The TA would go through all of the comments after class and send a direct response to any tweets that needed to be addressed—including questions that remained unanswered or exceptional comments that warranted direct feedback. Twitter also has a “favorites” feature that we used to mark our favorite tweets to indicate to students which ideas would be most helpful to them on the exams.
Twitter is somewhat limiting. Tweets have to be less than 140 characters so students are not able to go into a lot of detail in their comments. But I instructed them to post more than one tweet if necessary. We also tried to encourage the groups to elaborate on the brief ideas that were being tweeted and we used the processing time at the end of class to place some of those ideas in a more complete context.
It was also somewhat difficult for students to reply to each other, and the discussion stream tended to wander. By the time a comment was posted and students had a chance to respond to it, several other tweets had gone up and new ideas had been introduced. I suspect that this bothered me more than it bothered the students. I tend to think and process information in a much more structural manner. Most of the students (in their world of intense multi-tasking) seemed completely capable of following several streams of thought at one time.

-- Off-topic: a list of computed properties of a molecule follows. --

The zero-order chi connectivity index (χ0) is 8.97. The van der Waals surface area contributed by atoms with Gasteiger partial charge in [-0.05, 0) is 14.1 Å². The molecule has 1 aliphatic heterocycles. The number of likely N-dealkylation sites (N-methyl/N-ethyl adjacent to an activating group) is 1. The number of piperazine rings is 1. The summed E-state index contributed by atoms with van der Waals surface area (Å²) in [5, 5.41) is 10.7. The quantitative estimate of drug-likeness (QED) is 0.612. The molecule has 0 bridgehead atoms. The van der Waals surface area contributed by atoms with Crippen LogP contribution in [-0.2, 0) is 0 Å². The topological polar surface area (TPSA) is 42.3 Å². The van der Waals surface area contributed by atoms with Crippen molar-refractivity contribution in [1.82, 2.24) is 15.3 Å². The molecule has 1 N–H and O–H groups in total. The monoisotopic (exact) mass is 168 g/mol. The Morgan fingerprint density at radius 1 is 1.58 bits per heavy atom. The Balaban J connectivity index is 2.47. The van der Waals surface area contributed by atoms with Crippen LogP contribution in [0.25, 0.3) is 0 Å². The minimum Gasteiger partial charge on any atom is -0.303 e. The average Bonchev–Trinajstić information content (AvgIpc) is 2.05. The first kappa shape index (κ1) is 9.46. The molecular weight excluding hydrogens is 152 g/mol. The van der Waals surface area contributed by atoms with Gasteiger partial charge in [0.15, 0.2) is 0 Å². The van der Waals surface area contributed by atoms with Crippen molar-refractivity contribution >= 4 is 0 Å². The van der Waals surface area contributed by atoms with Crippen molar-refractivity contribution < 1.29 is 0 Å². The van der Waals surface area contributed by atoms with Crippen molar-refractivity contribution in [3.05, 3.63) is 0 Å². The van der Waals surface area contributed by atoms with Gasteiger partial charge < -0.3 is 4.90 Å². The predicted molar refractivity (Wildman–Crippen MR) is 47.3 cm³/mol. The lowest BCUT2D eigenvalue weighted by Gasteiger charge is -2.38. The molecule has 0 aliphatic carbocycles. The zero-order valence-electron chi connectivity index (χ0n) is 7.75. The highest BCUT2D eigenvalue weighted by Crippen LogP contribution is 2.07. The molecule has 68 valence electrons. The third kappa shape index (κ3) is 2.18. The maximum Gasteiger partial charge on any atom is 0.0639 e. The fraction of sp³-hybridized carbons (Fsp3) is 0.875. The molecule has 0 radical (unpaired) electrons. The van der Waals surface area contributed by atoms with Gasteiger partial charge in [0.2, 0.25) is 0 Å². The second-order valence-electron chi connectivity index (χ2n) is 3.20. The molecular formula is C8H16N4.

Overall, I think the twitter experiment was successful primarily because it encouraged students to engage who otherwise would not. Even in smaller classes, only a small number of students actively participate in class discussions. Students knew that their class participation grade would be partially determined by their involvement in these discussions and most of them seemed comfortable with using the technology to engage with the reading materials.
I think it is absolutely essential that educators consider new approaches and new technologies in the classroom. I consider my own teaching strategies to be in a constant state of creation and re-creation. If there are any questions that have not been addressed in this brief summary, please feel free to contact me directly at firstname.lastname@example.org. I also welcome any suggestions on how to improve this experiment and incorporate social networking more fully into the classroom. I am hoping to use twitter or some other similar technology in my graduate course in the fall semester of 2009, Introduction to Latin American Studies. I hope that social media will allow students to have contact with other people around the world who have similar interests in Latin American culture.